Subliminal messages are words, images, or sounds that appear in media (whether they be television, radio, movies, ads, or music). These messages, though seen and / or heard, do not register to the brain what they actually are. Typically, these stimuli flash quickly, so individuals viewing the messages do not have time to make sense of them. Also, marketers behind the subliminal messages try to interrupt the processing by masking. For example, with audio messages, the messages get “backmasked” with other stimuli (i.e. background sounds). Instead of processing the image, word, or sound, people are said to store them in their subconscious brains.
Many studies have shown the use of subliminal messages. One individual conducted a study to see if priming or preparing participants with text or visual subliminal messages would make them more familiar with the product. Fifty percent of his participants were flashed “Lipton Ice” for 24 milliseconds on a computer screen. The others were flashed with a word that did not consist of a brand. Again, because this was a subliminal message and the image was flashed so quickly, participants did not even know about the experiment. Later those who were thirsty were asked what they wanted to drink. Guess what they wanted? Lipton Ice. The participants, who were not thirsty, had no goal to satisfy their thirst, and as a result, they wanted nothing. Johan Karremans, the experimenter here, claimed that this proved his point about subliminal messages working better when the messages were goal-relevant.
Various studies show that negative subliminal messages are more obvious than positive ones. To explain, in a research company that flashed negative, positive, and neutral words across a screen, asked individuals to identify what they saw and how confident they were, respondents accurately described 66 percent of the negative words versus 50 percent of the positive ones. This can especially be a good thing to warn individuals of danger. Using more bold and negative words will alert individuals better than neutral or positive ones.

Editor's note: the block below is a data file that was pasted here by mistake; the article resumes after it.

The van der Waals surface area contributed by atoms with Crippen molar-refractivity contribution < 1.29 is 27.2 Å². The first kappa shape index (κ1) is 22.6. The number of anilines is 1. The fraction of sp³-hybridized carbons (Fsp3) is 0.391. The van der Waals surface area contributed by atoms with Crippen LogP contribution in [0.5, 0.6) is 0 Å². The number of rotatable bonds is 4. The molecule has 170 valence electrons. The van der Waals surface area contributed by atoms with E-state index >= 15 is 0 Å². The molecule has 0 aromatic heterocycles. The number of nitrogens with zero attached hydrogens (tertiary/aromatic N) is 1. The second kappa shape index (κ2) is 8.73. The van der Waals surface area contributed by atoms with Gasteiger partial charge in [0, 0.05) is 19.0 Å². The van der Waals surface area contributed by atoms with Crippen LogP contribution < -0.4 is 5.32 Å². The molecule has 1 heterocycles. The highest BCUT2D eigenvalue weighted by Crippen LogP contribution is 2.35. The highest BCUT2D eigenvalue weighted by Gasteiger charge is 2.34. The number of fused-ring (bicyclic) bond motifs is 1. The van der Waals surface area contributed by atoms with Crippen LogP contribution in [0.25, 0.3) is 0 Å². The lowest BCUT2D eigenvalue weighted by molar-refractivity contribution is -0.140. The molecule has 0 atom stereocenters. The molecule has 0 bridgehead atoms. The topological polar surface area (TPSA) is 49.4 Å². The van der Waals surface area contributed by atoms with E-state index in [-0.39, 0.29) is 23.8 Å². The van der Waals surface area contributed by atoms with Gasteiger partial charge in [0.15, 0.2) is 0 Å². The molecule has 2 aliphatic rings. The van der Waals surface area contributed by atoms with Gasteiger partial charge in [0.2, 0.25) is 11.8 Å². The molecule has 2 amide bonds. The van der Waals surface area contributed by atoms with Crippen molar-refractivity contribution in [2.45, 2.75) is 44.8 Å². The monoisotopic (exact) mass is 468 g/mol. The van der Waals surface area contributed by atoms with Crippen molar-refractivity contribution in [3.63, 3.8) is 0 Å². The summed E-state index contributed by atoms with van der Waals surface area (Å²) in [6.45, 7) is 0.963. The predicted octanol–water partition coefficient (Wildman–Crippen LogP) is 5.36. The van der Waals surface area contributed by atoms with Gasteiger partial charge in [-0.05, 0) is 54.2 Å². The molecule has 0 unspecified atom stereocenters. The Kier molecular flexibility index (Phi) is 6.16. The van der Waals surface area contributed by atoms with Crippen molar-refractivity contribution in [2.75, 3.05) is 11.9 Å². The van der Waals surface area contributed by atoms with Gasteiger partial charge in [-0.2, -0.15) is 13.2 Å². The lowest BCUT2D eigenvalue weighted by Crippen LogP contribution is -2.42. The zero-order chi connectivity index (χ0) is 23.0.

Research psychologists argue that while primed individuals may respond to subliminal messages (i.e. like the Lipton Ice example above), the effectiveness of subliminal messages is only temporary. They believe that subliminal messages about weight loss, smoking, or music corrupting listeners really has no effect beyond placebo.
One of the legal debates behind subliminal messages is that subliminal messages seek to control people by telling them what to do and what to think about something. Others do not believe, as mentioned above, that subliminal messages have that much of an effect. In some countries, subliminal messages and advertising have been banned. However, most places allow this form of advertising to some degree.
Today, much of the entertainment industry uses subliminal advertising by flashing advertisements of companies in the background of scenes. However, when these messages / advertisements cross the line with messages about sex, drug use, or other inappropriate things, litigation issues have been known to arise.
Individuals should be aware of the type of medias they are viewing / listening to. They should consider the same for their children. If the messages are of a negative nature, then, they need to decide if said media should be viewed / listened to.